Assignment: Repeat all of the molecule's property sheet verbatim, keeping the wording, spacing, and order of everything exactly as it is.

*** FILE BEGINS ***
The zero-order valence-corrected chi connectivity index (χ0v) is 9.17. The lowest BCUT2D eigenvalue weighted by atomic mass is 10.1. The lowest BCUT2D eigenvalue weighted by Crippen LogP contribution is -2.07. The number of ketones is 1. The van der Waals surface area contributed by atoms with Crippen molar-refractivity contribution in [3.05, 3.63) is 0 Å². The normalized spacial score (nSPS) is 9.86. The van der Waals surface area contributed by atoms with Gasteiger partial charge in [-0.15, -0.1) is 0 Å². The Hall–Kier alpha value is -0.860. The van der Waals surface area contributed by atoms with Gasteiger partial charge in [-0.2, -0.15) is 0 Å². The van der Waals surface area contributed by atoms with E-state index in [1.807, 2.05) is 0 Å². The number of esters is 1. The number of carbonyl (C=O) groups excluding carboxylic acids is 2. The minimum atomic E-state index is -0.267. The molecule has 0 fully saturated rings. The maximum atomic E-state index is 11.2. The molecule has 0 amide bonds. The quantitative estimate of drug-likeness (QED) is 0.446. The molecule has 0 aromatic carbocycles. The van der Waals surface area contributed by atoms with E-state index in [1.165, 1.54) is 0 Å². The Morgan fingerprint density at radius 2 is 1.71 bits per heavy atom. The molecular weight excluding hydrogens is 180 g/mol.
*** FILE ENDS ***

The zero-order valence-corrected chi connectivity index (χ0v) is 9.17. The lowest BCUT2D eigenvalue weighted by atomic mass is 10.1. The lowest BCUT2D eigenvalue weighted by Crippen LogP contribution is -2.07. The number of ketones is 1. The van der Waals surface area contributed by atoms with Crippen molar-refractivity contribution in [3.05, 3.63) is 0 Å². The normalized spacial score (nSPS) is 9.86. The van der Waals surface area contributed by atoms with Gasteiger partial charge in [-0.15, -0.1) is 0 Å². The Hall–Kier alpha value is -0.860. The van der Waals surface area contributed by atoms with Gasteiger partial charge in [-0.2, -0.15) is 0 Å². The van der Waals surface area contributed by atoms with E-state index in [1.807, 2.05) is 0 Å². The number of esters is 1. The number of carbonyl (C=O) groups excluding carboxylic acids is 2. The minimum atomic E-state index is -0.267. The molecule has 0 fully saturated rings. The maximum atomic E-state index is 11.2. The molecule has 0 amide bonds. The quantitative estimate of drug-likeness (QED) is 0.446. The molecule has 0 aromatic carbocycles. The van der Waals surface area contributed by atoms with E-state index in [1.165, 1.54) is 0 Å². The Morgan fingerprint density at radius 2 is 1.71 bits per heavy atom. The molecular weight excluding hydrogens is 180 g/mol.